Background

A standard definition of cooperatives in the U.S., a user-owned, user-controlled business that distributes benefits based on use, combines the model’s three fundamental principles: user-ownership, user-control, and the distribution of net income based on patronage rather than investment (Zeuli and Cropp 2004). A coop’s user is a person that supplies its raw product (e.g., grain for processing) or purchases its goods and services. The “user-owner” principle implies that the people who use the co-op help finance the co-op in return for ownership shares. Cooperative patrons (or users) become members by investing equity (either up-front or over time) in the cooperative. Members generally contribute thirty to fifty percent of the capital required to finance the enterprise.4 The collective investment of equity creates joint ownership of the business. Cooperatives may receive grants and loans (debt capital) from lending institutions (there are banks that specialize in providing cooperative credit) but there are limitations on receiving equity capital from individuals or organizations that will not patronize the cooperative. Cooperatives may obtain equity from non-members, but the investors may not be granted any voting rights and their returns from the investment are limited by state cooperative statutes (in most states dividends may not exceed eight percent annually).

Self-help community development The self-help model places community members at the core of a development process with two goals: to improve the quality of life within the community and to increase the community’s internal capacity to create further change by institutionalizing the community development process.

A community’s assets include the human, social, physical, financial, and environmental, or taken together what Green and Haines (2002) call “community capital.” By virtue of being locally developed, locally owned and locally controlled, cooperatives clearly build on a community’s human capital, social capital, and financial capital.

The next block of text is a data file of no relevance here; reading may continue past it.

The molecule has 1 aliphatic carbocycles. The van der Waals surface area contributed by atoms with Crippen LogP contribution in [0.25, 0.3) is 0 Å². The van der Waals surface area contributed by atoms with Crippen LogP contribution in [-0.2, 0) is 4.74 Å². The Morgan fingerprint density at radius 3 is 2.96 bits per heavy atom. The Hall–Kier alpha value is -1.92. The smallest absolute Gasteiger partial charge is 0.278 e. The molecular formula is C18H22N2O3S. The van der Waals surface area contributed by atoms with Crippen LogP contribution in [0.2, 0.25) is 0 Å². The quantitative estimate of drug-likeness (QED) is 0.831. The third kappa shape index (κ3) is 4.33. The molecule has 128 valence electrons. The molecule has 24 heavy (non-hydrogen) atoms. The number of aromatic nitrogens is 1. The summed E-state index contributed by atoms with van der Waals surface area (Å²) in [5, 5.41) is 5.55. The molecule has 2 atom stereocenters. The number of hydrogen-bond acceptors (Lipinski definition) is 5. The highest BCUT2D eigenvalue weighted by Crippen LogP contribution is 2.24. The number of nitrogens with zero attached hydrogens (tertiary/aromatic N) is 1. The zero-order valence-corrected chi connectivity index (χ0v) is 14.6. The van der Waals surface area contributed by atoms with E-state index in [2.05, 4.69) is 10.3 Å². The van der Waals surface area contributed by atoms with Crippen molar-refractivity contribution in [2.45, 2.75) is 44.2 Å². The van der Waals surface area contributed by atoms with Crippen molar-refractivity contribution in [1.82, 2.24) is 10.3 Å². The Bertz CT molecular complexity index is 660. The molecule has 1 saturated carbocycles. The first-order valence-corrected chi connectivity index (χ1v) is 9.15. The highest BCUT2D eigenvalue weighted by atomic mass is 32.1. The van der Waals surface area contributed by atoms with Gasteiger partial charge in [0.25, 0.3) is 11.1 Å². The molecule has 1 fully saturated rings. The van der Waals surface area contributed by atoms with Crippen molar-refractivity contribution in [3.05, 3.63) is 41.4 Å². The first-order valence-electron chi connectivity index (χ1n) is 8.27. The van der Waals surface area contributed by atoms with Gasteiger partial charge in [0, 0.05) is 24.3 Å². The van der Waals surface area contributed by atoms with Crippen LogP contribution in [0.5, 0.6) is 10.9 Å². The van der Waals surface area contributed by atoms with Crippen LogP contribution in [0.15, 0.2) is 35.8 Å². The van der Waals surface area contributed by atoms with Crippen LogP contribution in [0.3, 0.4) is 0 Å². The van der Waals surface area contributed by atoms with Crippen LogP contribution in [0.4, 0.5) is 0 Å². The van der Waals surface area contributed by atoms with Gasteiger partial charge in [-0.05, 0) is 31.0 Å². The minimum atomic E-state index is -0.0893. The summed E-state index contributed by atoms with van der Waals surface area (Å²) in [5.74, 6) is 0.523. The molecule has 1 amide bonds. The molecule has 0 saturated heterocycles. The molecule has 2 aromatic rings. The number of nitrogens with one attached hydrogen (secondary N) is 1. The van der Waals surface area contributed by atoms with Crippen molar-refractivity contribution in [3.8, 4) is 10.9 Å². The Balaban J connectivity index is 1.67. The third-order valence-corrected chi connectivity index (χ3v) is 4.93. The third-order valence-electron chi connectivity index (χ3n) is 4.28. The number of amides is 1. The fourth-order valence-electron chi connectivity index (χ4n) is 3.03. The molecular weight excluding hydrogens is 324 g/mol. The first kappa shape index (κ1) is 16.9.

The cooperative contribution to human capital development (education, skills, and experience) may be its most substantial community development impact. According to Richardson (2000), the value of leadership training cannot be overestimated: “If I were pressed to select only one from a list of the ten most important components needed for sustainable rural community development, it would have to be leadership training”

The willingness of people to cooperate and trust is a fundamental building block in a cooperative development strategy. Communities with established networks and relationships (civic communities) build trust and make organizing efforts easier.

Concept and objectives for Kinsale Co-operative Society (KCS)

  1. A NFP trust with members who are residing in or have a strong interest in Kinsale.
  2. A ‘self-development co-operative’ which promotes community residents to use local financial resources to create businesses/services and assets that are locally owned and controlled.
  3. A tightly defined list of objectives which are administered by the (elected) trustees and potentially an executive:
  4. Acquisition of assets (eg buildings or land) and business entities for the benefit of the Kinsale community. This should be limited to acquiring a controlling interest, and each entity should be in principle self-financing in due course.